The back room of the house is a cavernous addition with a complicated history.
Just as she can peruse the lawn and pinpoint where the old washing shed and canning shed used to be, she can also recount the history of this room with its high ceilings and slow-moving fans.
Her grandfather used to repair boats here.
Back then the room was not a room per se, but an open structured workshop. Local fishermen would back their boats into it and Papaw would work on whatever ailed them.
It was not until his health began to falter in his late 70s that Uncle Weaver and Aunt Rhonda talked their parents into making it into a room.
They saw rows of long tables and a barbecue pit in the back. Weaver and his brother-in-law oversaw the construction and the walls and windows took shape. Everything went smoothly until they realized they had made no provision for a flue. The pit they had half finished had no outlet. There would be no way to vent the smoke.
They were resourceful men, and would have concocted a reasonable solution if Mamaw’s illness had not intervened.
Suddenly the collective vision of family reunions was derailed by a protracted battle with terminal cancer, with all the pain and indignity eclipsing any thoughts of normal life.
She stood in the room–cavernous, a room with chipped and peeling cement floors, stacks of old magazines, and the collected detritus of decades of living.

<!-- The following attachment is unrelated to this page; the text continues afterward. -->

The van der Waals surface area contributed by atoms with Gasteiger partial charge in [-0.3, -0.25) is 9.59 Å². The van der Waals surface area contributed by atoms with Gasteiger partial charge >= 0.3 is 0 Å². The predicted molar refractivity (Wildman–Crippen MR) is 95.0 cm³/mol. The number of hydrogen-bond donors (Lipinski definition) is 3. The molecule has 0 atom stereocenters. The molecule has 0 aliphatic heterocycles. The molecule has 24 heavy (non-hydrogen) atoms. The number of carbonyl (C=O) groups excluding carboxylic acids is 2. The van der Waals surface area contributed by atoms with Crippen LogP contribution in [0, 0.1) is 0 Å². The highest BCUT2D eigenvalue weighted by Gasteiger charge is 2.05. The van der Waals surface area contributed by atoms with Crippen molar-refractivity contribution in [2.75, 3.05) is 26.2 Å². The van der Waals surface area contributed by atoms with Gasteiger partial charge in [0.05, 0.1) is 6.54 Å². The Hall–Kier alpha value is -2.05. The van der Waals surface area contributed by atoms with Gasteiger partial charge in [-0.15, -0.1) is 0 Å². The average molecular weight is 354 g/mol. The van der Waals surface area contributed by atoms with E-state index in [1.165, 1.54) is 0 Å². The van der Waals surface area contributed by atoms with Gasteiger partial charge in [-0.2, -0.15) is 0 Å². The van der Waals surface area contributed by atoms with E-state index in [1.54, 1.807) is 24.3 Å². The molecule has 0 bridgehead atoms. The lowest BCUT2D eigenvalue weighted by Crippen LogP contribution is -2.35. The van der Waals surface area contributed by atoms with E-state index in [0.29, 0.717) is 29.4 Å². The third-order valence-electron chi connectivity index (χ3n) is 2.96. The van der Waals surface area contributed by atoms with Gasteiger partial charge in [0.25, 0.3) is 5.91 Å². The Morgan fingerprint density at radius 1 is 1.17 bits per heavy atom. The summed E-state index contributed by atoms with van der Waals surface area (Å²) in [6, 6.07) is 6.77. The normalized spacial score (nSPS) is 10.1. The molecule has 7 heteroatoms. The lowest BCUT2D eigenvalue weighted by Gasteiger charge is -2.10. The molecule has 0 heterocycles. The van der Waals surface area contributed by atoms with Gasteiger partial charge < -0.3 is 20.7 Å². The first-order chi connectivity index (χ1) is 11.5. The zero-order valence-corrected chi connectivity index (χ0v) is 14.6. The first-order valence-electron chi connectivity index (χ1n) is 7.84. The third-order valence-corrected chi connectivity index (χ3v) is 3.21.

She sigh, this is going to take forever.
Chris was examining a small suitcase with a petrified gas mask and a motley collection of toy trucks.
He used his sleeve to wipe off the gas mask and then proceeded to strap it across his face. How could someone look so comical and sinister at the same time?
So what is the plan, Chief? he asked, his voice echoey and remote inside the mask.
Then several things happened simultaneously, with the stop-motion precision of adrenaline saturating her recollection of it later.
Betsy, who had opted for the relative cool of Papaw’s old leather recliner went from curled and somnolent to full-throated whoof!
Chris, in one continuous motion grabbed the metal suitcase he has fished the gas mask from, and charged at her, slamming it with lightning force and precision at a 45 degree angle to where she was standing.
She had no time to process the dog’s sudden alarm or the man’s violent swing. What had just happened here?
Before Betsy’s barking had subsided, he peeled the mask from his face and said, snake.
She turned to look at the suitcase and saw that the still writhing body of the dying snake lay trapped by the weight of the suitcase. Chris had somehow managed to throw the suitcase with such speed and precision that the snake had not had time to move or strike. It’s crushed head and upper body pinned between the weight of the case.